The other contact area 182b (here, the upper and rear side) is conversely in the direction of the bottom 131b of the housing 131 and is therefore in the direction of the upper 129b of the stud 129b.

  Therefore, considering the front side (AV) and the reverse rear side (AR) of the container portion, the first peripheral contact area is at the front and bottom of the housing and stud, while the reverse contact area 182b is at the rear and top. is there.

  In the modification of FIG. 5, the support wall 201 is located behind the opening 203 formed in the corresponding handle 200.

  This opening is adapted to allow the protrusion 205 to pass during the stacking operation.

  The support wall 207 and the projecting portion 205 are provided at a position apart from the stud 209 and the housing 211 and closer to the free end 210 a of the handle 210.

  In this view, the stud 209 is oriented substantially vertically downward at the bottom of the handle 210, with its front portion generally in contact with the base 213 and provided at the top of the handle 200 of the lower instrument. The housing 215 is engaged.

  More precisely, here a part of each housing is defined by the wall of the handle and another part is defined by the region of the container part of the same instrument.

  Thus, for example, in the upper instrument 217, the rear part of the housing 211 is defined by a front wall 219 provided at the front part of the handle 210, and the front part of the housing 211 is defined by the upper part of the side wall of the container part 221. The side wall of the container part 221 extends to the outer edge.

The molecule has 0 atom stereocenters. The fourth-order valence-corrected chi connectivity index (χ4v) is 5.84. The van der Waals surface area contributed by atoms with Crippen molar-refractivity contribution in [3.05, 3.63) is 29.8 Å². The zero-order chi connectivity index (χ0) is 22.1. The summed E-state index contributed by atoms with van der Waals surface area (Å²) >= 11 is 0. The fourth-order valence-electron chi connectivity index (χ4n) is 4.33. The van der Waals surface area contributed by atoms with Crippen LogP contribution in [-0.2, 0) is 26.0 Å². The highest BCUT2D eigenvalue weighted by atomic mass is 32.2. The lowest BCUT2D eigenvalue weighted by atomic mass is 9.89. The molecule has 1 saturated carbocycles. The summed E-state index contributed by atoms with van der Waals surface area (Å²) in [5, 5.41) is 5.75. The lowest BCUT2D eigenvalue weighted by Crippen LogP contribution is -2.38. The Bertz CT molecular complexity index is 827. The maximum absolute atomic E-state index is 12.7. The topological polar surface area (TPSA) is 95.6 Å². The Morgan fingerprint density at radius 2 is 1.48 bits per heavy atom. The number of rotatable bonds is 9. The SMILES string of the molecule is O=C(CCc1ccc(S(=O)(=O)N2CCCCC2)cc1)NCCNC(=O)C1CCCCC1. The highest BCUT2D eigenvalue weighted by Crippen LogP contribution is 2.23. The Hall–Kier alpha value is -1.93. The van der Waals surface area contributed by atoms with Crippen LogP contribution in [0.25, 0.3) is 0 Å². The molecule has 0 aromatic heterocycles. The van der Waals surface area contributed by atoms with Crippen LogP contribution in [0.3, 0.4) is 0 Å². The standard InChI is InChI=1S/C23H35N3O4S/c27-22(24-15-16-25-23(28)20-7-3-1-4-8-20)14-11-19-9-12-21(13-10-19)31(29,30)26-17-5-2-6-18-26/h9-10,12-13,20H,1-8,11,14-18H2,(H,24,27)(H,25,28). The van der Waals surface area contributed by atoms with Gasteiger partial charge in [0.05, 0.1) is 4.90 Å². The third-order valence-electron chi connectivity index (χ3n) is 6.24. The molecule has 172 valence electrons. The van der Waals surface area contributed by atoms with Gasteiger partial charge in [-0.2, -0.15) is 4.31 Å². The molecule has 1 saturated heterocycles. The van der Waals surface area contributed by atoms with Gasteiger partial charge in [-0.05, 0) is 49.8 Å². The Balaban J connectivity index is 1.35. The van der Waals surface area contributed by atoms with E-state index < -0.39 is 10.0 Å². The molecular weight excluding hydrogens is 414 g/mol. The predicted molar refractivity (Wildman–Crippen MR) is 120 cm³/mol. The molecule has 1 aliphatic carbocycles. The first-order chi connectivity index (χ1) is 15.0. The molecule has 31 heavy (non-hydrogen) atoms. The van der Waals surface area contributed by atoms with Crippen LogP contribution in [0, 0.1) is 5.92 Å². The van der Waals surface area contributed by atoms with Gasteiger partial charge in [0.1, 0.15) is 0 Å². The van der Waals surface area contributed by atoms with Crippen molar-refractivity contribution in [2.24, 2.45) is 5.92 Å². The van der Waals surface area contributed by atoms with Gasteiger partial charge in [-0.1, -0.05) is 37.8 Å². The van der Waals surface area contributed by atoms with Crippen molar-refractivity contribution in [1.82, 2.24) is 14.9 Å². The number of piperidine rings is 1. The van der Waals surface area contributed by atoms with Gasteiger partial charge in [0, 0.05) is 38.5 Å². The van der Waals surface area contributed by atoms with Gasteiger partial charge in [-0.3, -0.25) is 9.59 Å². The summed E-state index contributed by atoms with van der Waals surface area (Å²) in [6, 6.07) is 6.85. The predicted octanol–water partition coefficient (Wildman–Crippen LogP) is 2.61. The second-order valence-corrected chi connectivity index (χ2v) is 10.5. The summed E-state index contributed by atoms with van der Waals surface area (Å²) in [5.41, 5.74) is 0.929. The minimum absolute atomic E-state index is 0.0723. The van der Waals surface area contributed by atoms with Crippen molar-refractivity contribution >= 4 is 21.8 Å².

The following should also be noted with the retaining stud 209. The holding of the rear portion is achieved between the portions near the upper portion of the rear side surface of the stud around the rear contact region 223b. Therefore, this portion is in contact with the rear lower portion near the bottom portion at the rear portion of the housing 215. On the other hand, the front contact part located in the front part of the stud near the base part of the stud in the region 225 is generated by the contact with the edge part of the container part.

  It will be appreciated that in the absence of rims or variations, the front support 225 may occur at the lower part where it contacts the wall of the intended container part.

  It should be further noted that: When the stud is engaged in the housing 215, the upper instrument is slightly inclined forward (container side).

  Here, the protrusion 205 passes through the opening 203 before this inclination.

  Due to this inclination, the stud 209 engages with the inside of the housing, and the protruding portion 205 and the corresponding support wall 201 come into contact with each other.

  In each handle (eg 210), the stud and housing are closer to the container than the protrusions and openings.

  Here, the protruding portion is formed in a hook shape protruding from the surface of the target handle.

  Each opening (for example, 203) is formed in the upper wall 227 of the target handle.

  The protrusion (for example, 205) protrudes under the handle.

  The hook 205 is formed substantially horizontally at the bottom of the handle end 210a in the form of an outer edge.